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Skydance reaches tentative deal to acquire Paramount for $1.75 billion

The deal would involve a purchase of National Amusements, then an immediate merger with the famed movie studio.

The deal would involve a purchase of National Amusements, then an immediate merger with the famed movie studio.

The front of the Paramount Pictures studios in Los Angeles, California. (Stock image by Hannah Wernecke via Unsplash)
The front of the Paramount Pictures studios in Los Angeles, California. (Stock image by Hannah Wernecke via Unsplash)

Skydance Media has reached a tentative deal to acquire National Amusements, the majority shareholder of Paramount Global, as part of a broader strategy to merge the two entertainment businesses.

On Tuesday, the Wall Street Journal said discussions between Skydance Media and National Amusements owner Shari Redstone had reignited, about three weeks after the newspaper reported that talks between the two sides had broken down.

At the time, the Journal said Redstone and Skydance Media could not agree on whether their deal should be subject to a vote by Paramount’s minority shareholders. Redstone supported the vote, while Skydance did not, according to reports.

That issue now appears to be resolved, with Skydance willing to pay $1.75 billion to buy National Amusements from Redstone. Subject to the approval of a special committee at Paramount, Skydance would then merge with the entertainment juggernaut through an all-stock transaction.

The structure of the deal resembles one that Skydance and Redstone were exploring earlier this year, though one that is no longer conditioned upon approval from Paramount’s other shareholders.

Less clear is what Paramount properties will be included in the transaction. Earlier this week, Bloomberg reported Paramount was entertaining an offer to sell BET Media to BET CEO Scott Mills and private equity head Chinh Chu for between $1.6 billion and $1.7 billion. That transaction would include the BET and VH1 cable channels, as well as Paramount’s stake in BET Plus, a streaming service it operates through a joint venture with comedian Tyler Perry.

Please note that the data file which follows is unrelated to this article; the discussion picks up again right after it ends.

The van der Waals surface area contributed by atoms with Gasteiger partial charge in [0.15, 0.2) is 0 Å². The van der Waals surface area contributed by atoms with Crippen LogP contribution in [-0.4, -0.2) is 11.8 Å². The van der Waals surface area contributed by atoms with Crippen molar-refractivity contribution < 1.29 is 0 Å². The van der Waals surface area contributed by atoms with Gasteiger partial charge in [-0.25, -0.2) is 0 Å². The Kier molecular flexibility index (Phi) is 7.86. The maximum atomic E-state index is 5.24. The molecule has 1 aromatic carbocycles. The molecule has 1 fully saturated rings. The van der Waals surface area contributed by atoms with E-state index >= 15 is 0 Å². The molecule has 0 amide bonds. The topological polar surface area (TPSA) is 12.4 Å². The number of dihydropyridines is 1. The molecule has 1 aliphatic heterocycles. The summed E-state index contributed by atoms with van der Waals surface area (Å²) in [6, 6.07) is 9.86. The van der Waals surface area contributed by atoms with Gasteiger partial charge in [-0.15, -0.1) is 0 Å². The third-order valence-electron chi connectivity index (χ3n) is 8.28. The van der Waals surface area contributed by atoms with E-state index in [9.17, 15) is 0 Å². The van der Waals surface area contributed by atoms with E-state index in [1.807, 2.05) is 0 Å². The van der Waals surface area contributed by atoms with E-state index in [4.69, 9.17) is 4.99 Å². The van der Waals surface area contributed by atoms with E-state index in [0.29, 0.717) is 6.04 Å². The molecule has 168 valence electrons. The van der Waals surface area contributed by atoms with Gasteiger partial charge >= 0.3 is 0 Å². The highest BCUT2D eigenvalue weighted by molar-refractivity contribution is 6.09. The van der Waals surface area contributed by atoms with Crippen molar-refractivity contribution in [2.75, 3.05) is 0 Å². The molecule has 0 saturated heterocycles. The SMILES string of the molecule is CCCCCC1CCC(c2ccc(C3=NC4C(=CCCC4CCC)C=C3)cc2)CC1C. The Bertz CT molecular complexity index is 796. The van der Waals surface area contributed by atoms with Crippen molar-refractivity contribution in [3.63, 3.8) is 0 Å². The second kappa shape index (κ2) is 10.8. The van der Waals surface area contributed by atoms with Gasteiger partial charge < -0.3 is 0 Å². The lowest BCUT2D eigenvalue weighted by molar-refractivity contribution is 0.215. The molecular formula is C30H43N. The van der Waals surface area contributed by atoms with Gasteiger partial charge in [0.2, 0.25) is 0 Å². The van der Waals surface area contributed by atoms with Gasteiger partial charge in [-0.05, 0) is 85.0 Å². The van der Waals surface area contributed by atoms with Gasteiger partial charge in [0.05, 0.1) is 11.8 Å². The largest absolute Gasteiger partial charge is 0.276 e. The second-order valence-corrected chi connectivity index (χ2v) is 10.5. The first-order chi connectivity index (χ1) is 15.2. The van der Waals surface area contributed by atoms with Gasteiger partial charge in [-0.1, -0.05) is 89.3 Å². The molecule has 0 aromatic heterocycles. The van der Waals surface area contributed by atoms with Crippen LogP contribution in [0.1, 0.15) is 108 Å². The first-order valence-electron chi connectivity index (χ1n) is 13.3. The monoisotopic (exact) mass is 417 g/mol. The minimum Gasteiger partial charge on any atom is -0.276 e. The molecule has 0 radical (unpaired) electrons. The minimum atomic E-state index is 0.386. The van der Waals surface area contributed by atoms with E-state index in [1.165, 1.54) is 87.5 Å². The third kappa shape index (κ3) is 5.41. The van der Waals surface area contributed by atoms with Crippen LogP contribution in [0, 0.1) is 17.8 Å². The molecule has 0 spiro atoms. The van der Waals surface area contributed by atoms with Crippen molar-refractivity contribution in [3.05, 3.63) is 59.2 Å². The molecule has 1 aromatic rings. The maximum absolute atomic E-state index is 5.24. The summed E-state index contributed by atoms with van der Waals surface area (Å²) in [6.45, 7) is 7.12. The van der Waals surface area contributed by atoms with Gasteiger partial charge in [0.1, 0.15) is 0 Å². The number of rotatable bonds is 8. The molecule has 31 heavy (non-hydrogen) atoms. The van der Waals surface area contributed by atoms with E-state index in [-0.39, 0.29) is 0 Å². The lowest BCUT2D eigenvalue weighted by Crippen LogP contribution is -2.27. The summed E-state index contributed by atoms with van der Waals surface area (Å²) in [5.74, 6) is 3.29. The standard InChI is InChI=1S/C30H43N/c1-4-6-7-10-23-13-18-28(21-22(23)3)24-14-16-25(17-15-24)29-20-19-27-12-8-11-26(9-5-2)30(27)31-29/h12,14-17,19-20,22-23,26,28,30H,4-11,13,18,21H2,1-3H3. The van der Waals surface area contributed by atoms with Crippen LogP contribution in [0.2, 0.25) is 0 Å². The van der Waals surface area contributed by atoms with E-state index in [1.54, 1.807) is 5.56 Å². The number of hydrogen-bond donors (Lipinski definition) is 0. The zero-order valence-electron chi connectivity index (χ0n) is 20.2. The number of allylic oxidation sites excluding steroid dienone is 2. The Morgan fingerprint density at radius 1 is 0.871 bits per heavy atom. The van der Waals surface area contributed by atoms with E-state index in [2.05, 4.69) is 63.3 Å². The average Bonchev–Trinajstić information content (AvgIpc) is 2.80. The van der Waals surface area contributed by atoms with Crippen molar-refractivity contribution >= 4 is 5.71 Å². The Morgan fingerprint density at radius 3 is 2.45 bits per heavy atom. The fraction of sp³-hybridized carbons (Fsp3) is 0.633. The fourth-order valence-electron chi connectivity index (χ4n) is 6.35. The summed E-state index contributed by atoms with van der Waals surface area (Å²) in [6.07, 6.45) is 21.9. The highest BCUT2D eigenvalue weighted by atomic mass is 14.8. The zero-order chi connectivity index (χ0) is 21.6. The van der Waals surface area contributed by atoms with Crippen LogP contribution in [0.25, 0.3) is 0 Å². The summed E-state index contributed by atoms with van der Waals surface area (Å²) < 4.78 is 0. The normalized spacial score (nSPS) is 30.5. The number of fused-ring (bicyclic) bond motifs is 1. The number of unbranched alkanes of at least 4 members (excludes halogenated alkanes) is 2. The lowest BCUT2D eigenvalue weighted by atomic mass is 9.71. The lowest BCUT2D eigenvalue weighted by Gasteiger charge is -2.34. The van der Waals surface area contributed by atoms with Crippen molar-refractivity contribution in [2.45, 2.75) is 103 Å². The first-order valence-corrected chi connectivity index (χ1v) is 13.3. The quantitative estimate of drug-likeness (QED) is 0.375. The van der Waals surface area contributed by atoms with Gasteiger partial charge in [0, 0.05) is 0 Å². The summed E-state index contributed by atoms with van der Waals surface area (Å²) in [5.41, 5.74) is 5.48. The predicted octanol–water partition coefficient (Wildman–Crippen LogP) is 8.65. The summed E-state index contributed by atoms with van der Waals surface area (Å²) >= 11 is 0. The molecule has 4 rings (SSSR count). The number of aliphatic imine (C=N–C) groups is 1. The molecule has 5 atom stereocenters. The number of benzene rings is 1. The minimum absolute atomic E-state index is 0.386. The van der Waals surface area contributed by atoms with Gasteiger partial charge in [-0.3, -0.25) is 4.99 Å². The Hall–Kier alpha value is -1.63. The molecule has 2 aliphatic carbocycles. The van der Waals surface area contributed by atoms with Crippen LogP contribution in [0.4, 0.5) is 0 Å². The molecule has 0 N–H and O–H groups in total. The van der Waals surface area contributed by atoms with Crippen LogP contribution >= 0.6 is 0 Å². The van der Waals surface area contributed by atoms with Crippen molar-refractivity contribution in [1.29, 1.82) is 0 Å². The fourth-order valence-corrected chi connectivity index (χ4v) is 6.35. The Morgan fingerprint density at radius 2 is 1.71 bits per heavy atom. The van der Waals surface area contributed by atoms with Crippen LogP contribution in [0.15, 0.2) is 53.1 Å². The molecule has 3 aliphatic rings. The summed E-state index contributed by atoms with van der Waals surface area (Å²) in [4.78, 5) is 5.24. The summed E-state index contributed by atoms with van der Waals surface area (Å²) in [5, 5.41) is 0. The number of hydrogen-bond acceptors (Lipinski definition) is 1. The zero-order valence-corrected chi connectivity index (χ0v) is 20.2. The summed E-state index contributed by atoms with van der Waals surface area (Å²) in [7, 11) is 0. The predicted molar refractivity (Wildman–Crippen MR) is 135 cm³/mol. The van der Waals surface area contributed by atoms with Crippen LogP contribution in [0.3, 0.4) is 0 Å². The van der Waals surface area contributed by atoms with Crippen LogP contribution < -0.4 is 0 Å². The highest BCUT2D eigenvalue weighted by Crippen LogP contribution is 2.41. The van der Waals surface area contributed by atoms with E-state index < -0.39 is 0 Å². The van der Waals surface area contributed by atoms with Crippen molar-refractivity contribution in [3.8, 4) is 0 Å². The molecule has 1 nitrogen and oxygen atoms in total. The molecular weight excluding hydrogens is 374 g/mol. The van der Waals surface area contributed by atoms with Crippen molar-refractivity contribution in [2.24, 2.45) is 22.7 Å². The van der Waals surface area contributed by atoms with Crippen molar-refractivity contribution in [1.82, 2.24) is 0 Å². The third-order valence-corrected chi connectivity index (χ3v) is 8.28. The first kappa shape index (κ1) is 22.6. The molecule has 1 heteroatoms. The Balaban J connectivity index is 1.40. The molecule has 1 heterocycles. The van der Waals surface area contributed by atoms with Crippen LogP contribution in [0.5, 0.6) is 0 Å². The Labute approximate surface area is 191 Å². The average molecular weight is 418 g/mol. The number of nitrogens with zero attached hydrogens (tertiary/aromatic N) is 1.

Barry Diller, a veteran media and entertainment mogul who once led Paramount as its CEO, was also said to be exploring a bid for the company, according to the New York Times and CNBC. Allen Media Group founder Byron Allen made his own offer last year, though Paramount executives expressed concern over whether Allen could finance a deal.

The Paramount saga has seen many twists and turns over much of the past year as company leaders and Redstone seek to draw down the studio’s debt at a time when it is focused on competing in the so-called “streaming wars.” Earlier this year, four directors of Paramount board resigned around the time the company engaged Skydance in pre-merger discussions on an exclusive basis. Paramount CEO Bob Bakish also departed, with the company now run by a trio of “co-CEOs” from different business units.

In addition to the film studio and BET Media, Paramount Global includes the broadcast television network CBS; cable channels MTV, Comedy Central, CMT, Paramount Network, TV Land and Nickelodeon; British television network Channel 5; Australia’s Network 10; Argentinian network Telefe; streaming platforms Paramount Plus and Pluto TV; and around two dozen local CBS and independent TV stations in the United States. It also owns a 50 percent stake in the joint venture Sky Showtime, which offers Paramount content over the Internet in parts of Europe and North Africa; Comcast’s NBC Universal owns the other half.

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About the Author:

Matthew Keys

Matthew Keys is a nationally-recognized, award-winning journalist who has covered the business of media, technology, radio and television for more than 11 years. He is the publisher of The Desk and contributes to Know Techie, Digital Content Next and StreamTV Insider. He previously worked for Thomson Reuters, the Walt Disney Company, McNaughton Newspapers and Tribune Broadcasting.
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